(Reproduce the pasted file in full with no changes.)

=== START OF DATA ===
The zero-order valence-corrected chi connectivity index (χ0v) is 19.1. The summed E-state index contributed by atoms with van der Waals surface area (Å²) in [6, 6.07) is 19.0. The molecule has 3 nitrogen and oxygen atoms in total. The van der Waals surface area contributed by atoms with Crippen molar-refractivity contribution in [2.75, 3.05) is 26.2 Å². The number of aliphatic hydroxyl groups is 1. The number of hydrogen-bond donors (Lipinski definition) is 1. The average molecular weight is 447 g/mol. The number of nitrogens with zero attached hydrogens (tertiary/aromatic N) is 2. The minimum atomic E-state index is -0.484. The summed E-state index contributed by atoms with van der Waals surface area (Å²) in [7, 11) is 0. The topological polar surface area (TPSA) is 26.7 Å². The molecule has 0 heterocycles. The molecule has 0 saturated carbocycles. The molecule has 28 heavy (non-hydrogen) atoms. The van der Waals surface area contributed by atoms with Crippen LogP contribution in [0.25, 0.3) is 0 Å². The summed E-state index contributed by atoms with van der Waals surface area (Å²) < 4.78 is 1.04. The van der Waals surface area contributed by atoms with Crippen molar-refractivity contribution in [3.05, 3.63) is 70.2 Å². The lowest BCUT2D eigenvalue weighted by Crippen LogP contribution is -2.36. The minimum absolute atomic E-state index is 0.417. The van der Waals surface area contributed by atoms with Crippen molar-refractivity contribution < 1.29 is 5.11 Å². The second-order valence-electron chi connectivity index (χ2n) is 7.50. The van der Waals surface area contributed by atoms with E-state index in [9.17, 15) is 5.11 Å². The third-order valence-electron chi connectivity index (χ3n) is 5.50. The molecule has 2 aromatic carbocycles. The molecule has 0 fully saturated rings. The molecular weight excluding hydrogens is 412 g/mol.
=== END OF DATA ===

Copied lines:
The zero-order valence-corrected chi connectivity index (χ0v) is 19.1. The summed E-state index contributed by atoms with van der Waals surface area (Å²) in [6, 6.07) is 19.0. The molecule has 3 nitrogen and oxygen atoms in total. The van der Waals surface area contributed by atoms with Crippen molar-refractivity contribution in [2.75, 3.05) is 26.2 Å². The number of aliphatic hydroxyl groups is 1. The number of hydrogen-bond donors (Lipinski definition) is 1. The average molecular weight is 447 g/mol. The number of nitrogens with zero attached hydrogens (tertiary/aromatic N) is 2. The minimum atomic E-state index is -0.484. The summed E-state index contributed by atoms with van der Waals surface area (Å²) in [7, 11) is 0. The topological polar surface area (TPSA) is 26.7 Å². The molecule has 0 heterocycles. The molecule has 0 saturated carbocycles. The molecule has 28 heavy (non-hydrogen) atoms. The van der Waals surface area contributed by atoms with Crippen LogP contribution in [0.25, 0.3) is 0 Å². The summed E-state index contributed by atoms with van der Waals surface area (Å²) < 4.78 is 1.04. The van der Waals surface area contributed by atoms with Crippen molar-refractivity contribution in [3.05, 3.63) is 70.2 Å². The lowest BCUT2D eigenvalue weighted by Crippen LogP contribution is -2.36. The minimum absolute atomic E-state index is 0.417. The van der Waals surface area contributed by atoms with Crippen molar-refractivity contribution < 1.29 is 5.11 Å². The second-order valence-electron chi connectivity index (χ2n) is 7.50. The van der Waals surface area contributed by atoms with E-state index in [9.17, 15) is 5.11 Å². The third-order valence-electron chi connectivity index (χ3n) is 5.50. The molecule has 2 aromatic carbocycles. The molecule has 0 fully saturated rings. The molecular weight excluding hydrogens is 412 g/mol.